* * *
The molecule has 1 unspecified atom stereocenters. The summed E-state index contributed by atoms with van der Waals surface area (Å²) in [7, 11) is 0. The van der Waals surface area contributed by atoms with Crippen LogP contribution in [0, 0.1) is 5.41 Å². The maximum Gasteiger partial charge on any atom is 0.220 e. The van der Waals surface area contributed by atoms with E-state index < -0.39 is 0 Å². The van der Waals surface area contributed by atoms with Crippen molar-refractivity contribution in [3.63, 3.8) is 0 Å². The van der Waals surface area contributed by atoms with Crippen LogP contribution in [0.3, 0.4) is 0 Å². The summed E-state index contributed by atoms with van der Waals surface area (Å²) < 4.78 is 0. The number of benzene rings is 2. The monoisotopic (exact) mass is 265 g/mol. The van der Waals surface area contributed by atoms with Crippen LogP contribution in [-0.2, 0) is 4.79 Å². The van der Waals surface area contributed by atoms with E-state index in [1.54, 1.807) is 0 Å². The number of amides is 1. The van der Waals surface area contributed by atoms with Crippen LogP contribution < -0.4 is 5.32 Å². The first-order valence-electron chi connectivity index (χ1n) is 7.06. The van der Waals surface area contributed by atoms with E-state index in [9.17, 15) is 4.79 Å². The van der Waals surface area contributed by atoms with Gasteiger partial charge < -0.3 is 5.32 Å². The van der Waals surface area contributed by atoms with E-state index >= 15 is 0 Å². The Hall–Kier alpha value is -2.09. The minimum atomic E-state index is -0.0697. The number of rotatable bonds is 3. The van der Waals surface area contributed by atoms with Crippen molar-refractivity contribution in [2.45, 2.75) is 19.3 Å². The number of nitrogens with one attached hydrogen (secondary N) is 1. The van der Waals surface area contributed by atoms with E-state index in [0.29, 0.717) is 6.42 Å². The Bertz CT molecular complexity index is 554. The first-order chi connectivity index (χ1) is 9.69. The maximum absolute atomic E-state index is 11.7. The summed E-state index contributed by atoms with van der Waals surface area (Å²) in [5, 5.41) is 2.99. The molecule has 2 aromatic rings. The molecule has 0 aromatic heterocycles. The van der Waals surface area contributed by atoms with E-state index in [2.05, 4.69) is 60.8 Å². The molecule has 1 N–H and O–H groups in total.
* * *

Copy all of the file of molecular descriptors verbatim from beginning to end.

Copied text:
The molecule has 1 unspecified atom stereocenters. The summed E-state index contributed by atoms with van der Waals surface area (Å²) in [7, 11) is 0. The van der Waals surface area contributed by atoms with Crippen LogP contribution in [0, 0.1) is 5.41 Å². The maximum Gasteiger partial charge on any atom is 0.220 e. The van der Waals surface area contributed by atoms with E-state index < -0.39 is 0 Å². The van der Waals surface area contributed by atoms with Crippen molar-refractivity contribution in [3.63, 3.8) is 0 Å². The van der Waals surface area contributed by atoms with Crippen LogP contribution in [0.3, 0.4) is 0 Å². The summed E-state index contributed by atoms with van der Waals surface area (Å²) < 4.78 is 0. The number of benzene rings is 2. The monoisotopic (exact) mass is 265 g/mol. The van der Waals surface area contributed by atoms with Crippen LogP contribution in [-0.2, 0) is 4.79 Å². The van der Waals surface area contributed by atoms with E-state index in [1.54, 1.807) is 0 Å². The number of amides is 1. The van der Waals surface area contributed by atoms with Crippen LogP contribution < -0.4 is 5.32 Å². The first-order valence-electron chi connectivity index (χ1n) is 7.06. The van der Waals surface area contributed by atoms with E-state index in [9.17, 15) is 4.79 Å². The van der Waals surface area contributed by atoms with Gasteiger partial charge < -0.3 is 5.32 Å². The van der Waals surface area contributed by atoms with E-state index >= 15 is 0 Å². The Hall–Kier alpha value is -2.09. The minimum atomic E-state index is -0.0697. The number of rotatable bonds is 3. The van der Waals surface area contributed by atoms with Crippen molar-refractivity contribution in [2.45, 2.75) is 19.3 Å². The number of nitrogens with one attached hydrogen (secondary N) is 1. The van der Waals surface area contributed by atoms with E-state index in [0.29, 0.717) is 6.42 Å². The Bertz CT molecular complexity index is 554. The first-order chi connectivity index (χ1) is 9.69. The maximum absolute atomic E-state index is 11.7. The summed E-state index contributed by atoms with van der Waals surface area (Å²) in [5, 5.41) is 2.99. The molecule has 2 aromatic rings. The molecule has 0 aromatic heterocycles. The van der Waals surface area contributed by atoms with E-state index in [2.05, 4.69) is 60.8 Å². The molecule has 1 N–H and O–H groups in total.